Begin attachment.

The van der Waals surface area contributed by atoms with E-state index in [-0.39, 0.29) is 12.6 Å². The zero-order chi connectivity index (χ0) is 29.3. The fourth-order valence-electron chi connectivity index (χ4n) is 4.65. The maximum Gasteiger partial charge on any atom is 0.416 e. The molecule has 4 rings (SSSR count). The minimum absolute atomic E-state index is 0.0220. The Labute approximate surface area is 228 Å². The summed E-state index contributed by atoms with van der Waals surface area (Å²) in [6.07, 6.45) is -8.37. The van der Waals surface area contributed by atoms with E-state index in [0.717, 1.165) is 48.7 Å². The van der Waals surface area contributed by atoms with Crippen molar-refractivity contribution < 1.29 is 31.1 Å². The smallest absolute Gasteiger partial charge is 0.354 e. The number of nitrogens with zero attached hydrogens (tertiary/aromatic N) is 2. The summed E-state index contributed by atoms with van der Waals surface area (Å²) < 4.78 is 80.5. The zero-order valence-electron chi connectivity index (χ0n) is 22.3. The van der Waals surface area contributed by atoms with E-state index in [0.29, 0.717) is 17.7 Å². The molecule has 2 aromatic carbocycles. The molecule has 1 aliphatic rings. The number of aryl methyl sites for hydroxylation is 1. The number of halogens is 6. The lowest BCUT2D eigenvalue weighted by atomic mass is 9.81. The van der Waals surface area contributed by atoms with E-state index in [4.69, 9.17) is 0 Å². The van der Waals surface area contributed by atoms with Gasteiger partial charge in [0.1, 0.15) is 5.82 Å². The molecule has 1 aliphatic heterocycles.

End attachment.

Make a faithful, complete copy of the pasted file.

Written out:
The van der Waals surface area contributed by atoms with E-state index in [-0.39, 0.29) is 12.6 Å². The zero-order chi connectivity index (χ0) is 29.3. The fourth-order valence-electron chi connectivity index (χ4n) is 4.65. The maximum Gasteiger partial charge on any atom is 0.416 e. The molecule has 4 rings (SSSR count). The minimum absolute atomic E-state index is 0.0220. The Labute approximate surface area is 228 Å². The summed E-state index contributed by atoms with van der Waals surface area (Å²) in [6.07, 6.45) is -8.37. The van der Waals surface area contributed by atoms with E-state index in [0.717, 1.165) is 48.7 Å². The van der Waals surface area contributed by atoms with Crippen molar-refractivity contribution < 1.29 is 31.1 Å². The smallest absolute Gasteiger partial charge is 0.354 e. The number of nitrogens with zero attached hydrogens (tertiary/aromatic N) is 2. The summed E-state index contributed by atoms with van der Waals surface area (Å²) < 4.78 is 80.5. The zero-order valence-electron chi connectivity index (χ0n) is 22.3. The van der Waals surface area contributed by atoms with E-state index in [0.29, 0.717) is 17.7 Å². The molecule has 2 aromatic carbocycles. The molecule has 1 aliphatic rings. The number of aryl methyl sites for hydroxylation is 1. The number of halogens is 6. The lowest BCUT2D eigenvalue weighted by atomic mass is 9.81. The van der Waals surface area contributed by atoms with E-state index in [4.69, 9.17) is 0 Å². The van der Waals surface area contributed by atoms with Gasteiger partial charge in [0.1, 0.15) is 5.82 Å². The molecule has 1 aliphatic heterocycles.